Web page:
This piece was originally published in Slate.

Just one month ago, the world saw a video of Minneapolis officer Derek Chauvin kneel on George Floyd’s windpipe with an eerily calm demeanor, while officers Tou Thao, J. Alexander Kueng, and Thomas Lane acted as the lookout men. Despite what we all saw, however, Hennepin County Attorney Mike Freeman at first refused to arrest or indict any of the four men, insisting, “I will not rush to justice.” This was keeping with his prosecutorial instinct: In his first 16 years in office, Freeman did not charge a single officer for a civilian killing.

After days of relentless local and national protests, Freeman finally brought a third-degree murder charge against Chauvin. Minnesota Attorney General Keith Ellison soon stepped in, announcing on Wednesday that he would enhance the original charge against Chauvin and also bring charges against the three officers who watched and held the crowd back. However, it took a nauseating video, the herculean efforts of protesters, and global outrage simply to trigger criminal proceedings. That is because the local prosecutor’s instinct was to protect the officers he works with rather than the citizens he serves.

Freeman’s initial reaction is a normalized pathology that extends beyond Minneapolis. Many prosecutors around the nation have a toxic, co-dependent relationship with police. Prosecutors and police are more than just institutional allies in law enforcement; they are often partners in the police’s crimes. The seemingly unending list of young Black people killed by police without local repercussions—Michael Brown, Philando Castile, Stephon Clark, Eric Garner, Tamir Rice, Alton Sterling, and more—speaks to this phenomenon’s persistence and national scope. So, while many will focus on the short-term victory of criminal charges, prosecution alone will not prevent the next atrocity. We need a complete overhaul of the prosecutor-police relationship.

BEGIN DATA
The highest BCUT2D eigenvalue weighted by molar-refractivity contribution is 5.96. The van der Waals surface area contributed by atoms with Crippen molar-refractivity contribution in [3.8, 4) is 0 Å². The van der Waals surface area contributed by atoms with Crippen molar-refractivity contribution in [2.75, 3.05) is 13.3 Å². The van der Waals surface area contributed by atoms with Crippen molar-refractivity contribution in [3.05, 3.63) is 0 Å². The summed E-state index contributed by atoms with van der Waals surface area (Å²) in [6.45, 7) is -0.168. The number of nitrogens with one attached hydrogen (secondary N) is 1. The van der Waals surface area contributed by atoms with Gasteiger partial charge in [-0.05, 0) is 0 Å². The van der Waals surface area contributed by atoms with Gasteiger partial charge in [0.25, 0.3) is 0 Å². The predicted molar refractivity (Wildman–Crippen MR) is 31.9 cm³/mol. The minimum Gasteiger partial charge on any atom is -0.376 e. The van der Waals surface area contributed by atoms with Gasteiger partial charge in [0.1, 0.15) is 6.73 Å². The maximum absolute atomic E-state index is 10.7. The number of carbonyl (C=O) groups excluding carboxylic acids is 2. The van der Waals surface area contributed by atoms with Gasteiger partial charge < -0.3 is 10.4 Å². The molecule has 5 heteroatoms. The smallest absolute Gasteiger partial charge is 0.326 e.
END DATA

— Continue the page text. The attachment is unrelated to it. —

As we argued recently in the Boston University Law Review, police exert significant control over prosecutors in both formal and informal ways. For example, in sociological research examining police and prosecutorial practice in Chicago, prosecutors relied on police testimony to win trials, and those trial wins were essential to earning promotions within the office. Prosecutors described an overt pressure to comply with a police culture of “silence and violence” that all but dictated that prosecutors operate with “blinders” on. This meant that questioning an officer’s version of events, whether there was a dead suspect or just a missing bag of drugs, was seen as a sign of “disrespect” to the officer. Conscientious prosecutors who questioned the legitimacy of a police report or the word of an officer could end up with tarnished reputations amongst law enforcement, resistance from officers, and marginalization in the office.